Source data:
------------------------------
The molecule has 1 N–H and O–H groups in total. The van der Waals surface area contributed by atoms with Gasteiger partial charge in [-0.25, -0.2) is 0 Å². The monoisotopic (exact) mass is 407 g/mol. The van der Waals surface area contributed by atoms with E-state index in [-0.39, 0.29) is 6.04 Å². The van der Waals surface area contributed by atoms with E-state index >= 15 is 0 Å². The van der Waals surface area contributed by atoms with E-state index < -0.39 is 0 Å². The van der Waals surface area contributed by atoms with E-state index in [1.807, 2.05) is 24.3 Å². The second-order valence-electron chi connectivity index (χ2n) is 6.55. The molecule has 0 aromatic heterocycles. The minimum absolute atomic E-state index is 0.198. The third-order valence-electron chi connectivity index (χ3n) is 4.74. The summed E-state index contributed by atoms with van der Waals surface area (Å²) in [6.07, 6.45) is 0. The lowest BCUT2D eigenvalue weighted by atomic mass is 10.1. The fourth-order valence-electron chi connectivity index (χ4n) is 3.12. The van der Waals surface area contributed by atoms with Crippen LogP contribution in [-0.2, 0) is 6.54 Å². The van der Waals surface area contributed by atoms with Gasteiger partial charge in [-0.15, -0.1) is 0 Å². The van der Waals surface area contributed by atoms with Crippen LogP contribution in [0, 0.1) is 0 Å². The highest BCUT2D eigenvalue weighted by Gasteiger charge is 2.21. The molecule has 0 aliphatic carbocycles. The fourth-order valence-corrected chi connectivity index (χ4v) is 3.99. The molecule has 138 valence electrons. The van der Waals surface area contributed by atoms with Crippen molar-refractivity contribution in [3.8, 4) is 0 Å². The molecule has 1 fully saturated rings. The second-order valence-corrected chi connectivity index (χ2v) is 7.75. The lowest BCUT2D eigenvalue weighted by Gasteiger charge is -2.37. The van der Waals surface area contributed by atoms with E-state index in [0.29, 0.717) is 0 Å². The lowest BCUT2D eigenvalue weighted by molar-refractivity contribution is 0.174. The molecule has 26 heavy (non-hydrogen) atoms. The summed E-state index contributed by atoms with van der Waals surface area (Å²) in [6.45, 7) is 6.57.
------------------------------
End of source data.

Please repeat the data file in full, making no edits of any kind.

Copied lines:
The molecule has 1 N–H and O–H groups in total. The van der Waals surface area contributed by atoms with Gasteiger partial charge in [-0.25, -0.2) is 0 Å². The monoisotopic (exact) mass is 407 g/mol. The van der Waals surface area contributed by atoms with E-state index in [-0.39, 0.29) is 6.04 Å². The van der Waals surface area contributed by atoms with E-state index >= 15 is 0 Å². The van der Waals surface area contributed by atoms with E-state index < -0.39 is 0 Å². The van der Waals surface area contributed by atoms with E-state index in [1.807, 2.05) is 24.3 Å². The second-order valence-electron chi connectivity index (χ2n) is 6.55. The molecule has 0 aromatic heterocycles. The minimum absolute atomic E-state index is 0.198. The third-order valence-electron chi connectivity index (χ3n) is 4.74. The summed E-state index contributed by atoms with van der Waals surface area (Å²) in [6.07, 6.45) is 0. The lowest BCUT2D eigenvalue weighted by atomic mass is 10.1. The fourth-order valence-electron chi connectivity index (χ4n) is 3.12. The van der Waals surface area contributed by atoms with Crippen LogP contribution in [-0.2, 0) is 6.54 Å². The van der Waals surface area contributed by atoms with Gasteiger partial charge in [-0.15, -0.1) is 0 Å². The van der Waals surface area contributed by atoms with Crippen LogP contribution in [0, 0.1) is 0 Å². The highest BCUT2D eigenvalue weighted by Gasteiger charge is 2.21. The molecule has 0 aliphatic carbocycles. The fourth-order valence-corrected chi connectivity index (χ4v) is 3.99. The molecule has 138 valence electrons. The van der Waals surface area contributed by atoms with Crippen molar-refractivity contribution in [3.8, 4) is 0 Å². The molecule has 1 fully saturated rings. The second-order valence-corrected chi connectivity index (χ2v) is 7.75. The lowest BCUT2D eigenvalue weighted by Gasteiger charge is -2.37. The van der Waals surface area contributed by atoms with E-state index in [0.29, 0.717) is 0 Å². The lowest BCUT2D eigenvalue weighted by molar-refractivity contribution is 0.174. The molecule has 26 heavy (non-hydrogen) atoms. The summed E-state index contributed by atoms with van der Waals surface area (Å²) in [6.45, 7) is 6.57.